Tintypes are photos with the image on a metal surface, rather than on glass or paper.
The tintype process or ferrotype process evolved from the ambrotype. It was invented by Prof. Hamilton Smith of Ohio in 1856.
Photographic image is taken on a thick metal plate. Black coloured metal (aluminium) plates are coated with collodion (cellulose, ether and alcohol) then sensitised in a silver nitrate bath. The plate is then loaded into a plate camera while wet and a photo is taken. While still wet, the plate is then developed and fixed. Each picture is different even if it has been taken in the same session or minutes apart. Each plate is lightly polished and varnished with Dammar to stop silver oxidisation.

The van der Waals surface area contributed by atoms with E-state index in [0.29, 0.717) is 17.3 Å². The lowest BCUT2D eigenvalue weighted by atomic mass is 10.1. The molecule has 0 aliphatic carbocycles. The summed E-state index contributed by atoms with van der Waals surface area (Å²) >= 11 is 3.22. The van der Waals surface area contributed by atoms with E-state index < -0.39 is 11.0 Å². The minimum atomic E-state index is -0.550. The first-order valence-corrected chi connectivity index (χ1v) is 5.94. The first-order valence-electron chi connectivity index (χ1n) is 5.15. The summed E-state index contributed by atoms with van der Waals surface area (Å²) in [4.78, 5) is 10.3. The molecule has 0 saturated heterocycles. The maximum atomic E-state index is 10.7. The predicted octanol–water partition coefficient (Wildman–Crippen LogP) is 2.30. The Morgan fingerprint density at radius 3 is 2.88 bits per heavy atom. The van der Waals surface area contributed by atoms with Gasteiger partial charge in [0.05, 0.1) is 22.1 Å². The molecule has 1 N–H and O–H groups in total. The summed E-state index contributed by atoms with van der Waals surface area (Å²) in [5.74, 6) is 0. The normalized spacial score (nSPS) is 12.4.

These images represent fine photographic quality with a highlight of silver. They are all originals, shot in a plate camera. Each image is unique.